The US House Foreign Affairs Committee on Wednesday voted to give President Joe Biden the power to ban Chinese-owned social media app TikTok and its parent, ByteDance, among other Chinese-owned businesses.
US lawmakers voted 24 to 16 to approve the measure to grant the administration new powers to ban the ByteDance-owned app that is used by more than 100 million Americans.
The measure would need to be passed by the full House and US Senate before it can go to Biden.
The vote followed a lengthy debate Tuesday by panel members who were split along party lines on the proposal.
The legislation would empower the Biden administration to impose a nationwide TikTok ban under the International Emergency Economic Powers Act (IEEPA).
The bill’s text specifically names TikTok and its parent, ByteDance, and requires Biden to impose penalties against the companies if the administration determines they may have knowingly transferred TikTok’s user data to “any foreign person” working for or under the influence of the Chinese government.
Sanctions would also be required if the Biden administration finds the companies helped the Chinese government engage in surveillance or intelligence-gathering.
Critics say the bill weakens a 35-year-old law, known as the Berman Amendment to IEEPA, that prohibited the US government from restricting the free flow of “informational materials”.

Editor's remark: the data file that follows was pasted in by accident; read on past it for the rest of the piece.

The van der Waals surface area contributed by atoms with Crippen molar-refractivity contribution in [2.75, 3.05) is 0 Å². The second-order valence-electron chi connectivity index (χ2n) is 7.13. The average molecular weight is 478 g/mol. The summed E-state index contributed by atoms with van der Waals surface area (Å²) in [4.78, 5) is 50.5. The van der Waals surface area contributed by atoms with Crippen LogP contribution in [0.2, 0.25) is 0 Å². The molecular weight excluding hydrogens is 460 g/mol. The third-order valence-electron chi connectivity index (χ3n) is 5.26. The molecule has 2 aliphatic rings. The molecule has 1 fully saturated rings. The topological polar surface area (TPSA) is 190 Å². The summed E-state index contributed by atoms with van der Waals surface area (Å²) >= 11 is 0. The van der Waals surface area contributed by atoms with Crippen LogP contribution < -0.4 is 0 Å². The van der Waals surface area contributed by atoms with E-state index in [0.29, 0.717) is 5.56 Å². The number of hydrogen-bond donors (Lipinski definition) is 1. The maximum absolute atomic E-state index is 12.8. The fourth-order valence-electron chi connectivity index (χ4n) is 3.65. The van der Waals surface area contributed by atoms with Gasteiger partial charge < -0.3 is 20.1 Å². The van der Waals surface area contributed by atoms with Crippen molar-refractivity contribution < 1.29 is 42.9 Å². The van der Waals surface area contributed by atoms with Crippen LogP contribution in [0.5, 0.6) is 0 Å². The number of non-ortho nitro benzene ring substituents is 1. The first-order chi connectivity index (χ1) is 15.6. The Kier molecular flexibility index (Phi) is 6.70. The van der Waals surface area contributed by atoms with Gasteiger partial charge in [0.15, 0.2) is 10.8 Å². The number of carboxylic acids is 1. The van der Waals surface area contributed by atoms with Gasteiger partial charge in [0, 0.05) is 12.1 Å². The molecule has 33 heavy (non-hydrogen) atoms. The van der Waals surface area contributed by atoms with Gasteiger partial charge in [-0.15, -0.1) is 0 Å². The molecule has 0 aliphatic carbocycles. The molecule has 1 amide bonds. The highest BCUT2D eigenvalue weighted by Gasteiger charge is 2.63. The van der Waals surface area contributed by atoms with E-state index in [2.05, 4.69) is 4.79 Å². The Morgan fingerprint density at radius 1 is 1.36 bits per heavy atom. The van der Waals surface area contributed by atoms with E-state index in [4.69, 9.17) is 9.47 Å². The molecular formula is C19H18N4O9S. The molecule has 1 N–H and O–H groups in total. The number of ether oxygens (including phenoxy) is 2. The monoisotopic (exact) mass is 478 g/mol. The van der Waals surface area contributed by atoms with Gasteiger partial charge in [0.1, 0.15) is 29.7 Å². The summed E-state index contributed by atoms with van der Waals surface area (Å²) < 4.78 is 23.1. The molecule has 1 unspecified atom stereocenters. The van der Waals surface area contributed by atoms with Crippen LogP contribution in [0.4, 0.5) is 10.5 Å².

In a statement, TikTok spokesperson Brooke Oberwetter said, “A US ban on TikTok is a ban on the export of American culture and values to the billion-plus people who use our service worldwide.” “We’re disappointed to see this rushed piece of legislation move forward, despite its considerable negative impact on the free speech rights of millions of Americans who use and love TikTok.”
“TikTok Inc. is a US company bound by US law,” Oberwetter said, “and we are two years and $1.5 billion dollars deep into a project to go above and beyond existing law to secure the US version of the TikTok platform.” the spokesperson said.
On Monday, the American Civil Liberties Union blasted the legislation as “vague and overbroad,” and accused lawmakers of rushing the bill to a committee vote within days of its introduction without holding a hearing on the proposal.
In seeking to restrict access to a specific social media platform, the bill risks violating Americans’ First Amendment rights to free expression, the ACLU said.
China blasts ‘unreasonable’ crackdown
Denouncing the US government’s recent ban on a Chinese firm’s short video-sharing app TikTok, a spokesperson for the Chinese Foreign Ministry on Tuesday slammed Washington for its abuse of state power in unreasonably cracking down on businesses from other countries.
Mao Ning at a press briefing in Beijing in Beijing said that as the world’s No.1 power, the US is actually so afraid of a mobile app that young people like, and that is rather too unconfident.
“We firmly oppose the US’ wrong practice of generalizing the concept of national security and abusing state power to unreasonably suppress companies from other countries,” Mao said, urging the US to respect fair competition principles and stop crackdowns on relevant companies.
Following a series of moves against TikTok, which is owned by Chinese tech firm ByteDance, the White House on Monday asked US government agencies to get rid of the app from official devices and systems within 30 days.